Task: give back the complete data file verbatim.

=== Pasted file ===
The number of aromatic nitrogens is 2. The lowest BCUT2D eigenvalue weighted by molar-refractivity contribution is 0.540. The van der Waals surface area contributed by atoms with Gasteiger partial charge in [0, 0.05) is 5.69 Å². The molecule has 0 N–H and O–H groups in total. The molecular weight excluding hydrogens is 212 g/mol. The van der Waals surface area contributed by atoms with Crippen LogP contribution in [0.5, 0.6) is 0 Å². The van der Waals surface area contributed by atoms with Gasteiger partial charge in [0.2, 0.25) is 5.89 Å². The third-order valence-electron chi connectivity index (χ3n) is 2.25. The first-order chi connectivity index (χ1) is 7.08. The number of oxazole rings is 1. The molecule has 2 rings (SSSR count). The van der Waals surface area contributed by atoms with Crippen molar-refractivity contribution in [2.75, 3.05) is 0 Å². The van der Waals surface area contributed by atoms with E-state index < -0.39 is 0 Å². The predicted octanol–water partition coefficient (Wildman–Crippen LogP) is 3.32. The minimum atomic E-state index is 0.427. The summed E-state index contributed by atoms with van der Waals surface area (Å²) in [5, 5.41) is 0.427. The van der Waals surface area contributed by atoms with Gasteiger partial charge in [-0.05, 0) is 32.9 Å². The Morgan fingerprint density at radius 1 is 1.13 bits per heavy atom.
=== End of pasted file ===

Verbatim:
The number of aromatic nitrogens is 2. The lowest BCUT2D eigenvalue weighted by molar-refractivity contribution is 0.540. The van der Waals surface area contributed by atoms with Gasteiger partial charge in [0, 0.05) is 5.69 Å². The molecule has 0 N–H and O–H groups in total. The molecular weight excluding hydrogens is 212 g/mol. The van der Waals surface area contributed by atoms with Crippen LogP contribution in [0.5, 0.6) is 0 Å². The van der Waals surface area contributed by atoms with Gasteiger partial charge in [0.2, 0.25) is 5.89 Å². The third-order valence-electron chi connectivity index (χ3n) is 2.25. The first-order chi connectivity index (χ1) is 7.08. The number of oxazole rings is 1. The molecule has 2 rings (SSSR count). The van der Waals surface area contributed by atoms with Crippen molar-refractivity contribution in [2.75, 3.05) is 0 Å². The van der Waals surface area contributed by atoms with E-state index < -0.39 is 0 Å². The predicted octanol–water partition coefficient (Wildman–Crippen LogP) is 3.32. The minimum atomic E-state index is 0.427. The summed E-state index contributed by atoms with van der Waals surface area (Å²) in [5, 5.41) is 0.427. The van der Waals surface area contributed by atoms with Gasteiger partial charge in [-0.05, 0) is 32.9 Å². The Morgan fingerprint density at radius 1 is 1.13 bits per heavy atom.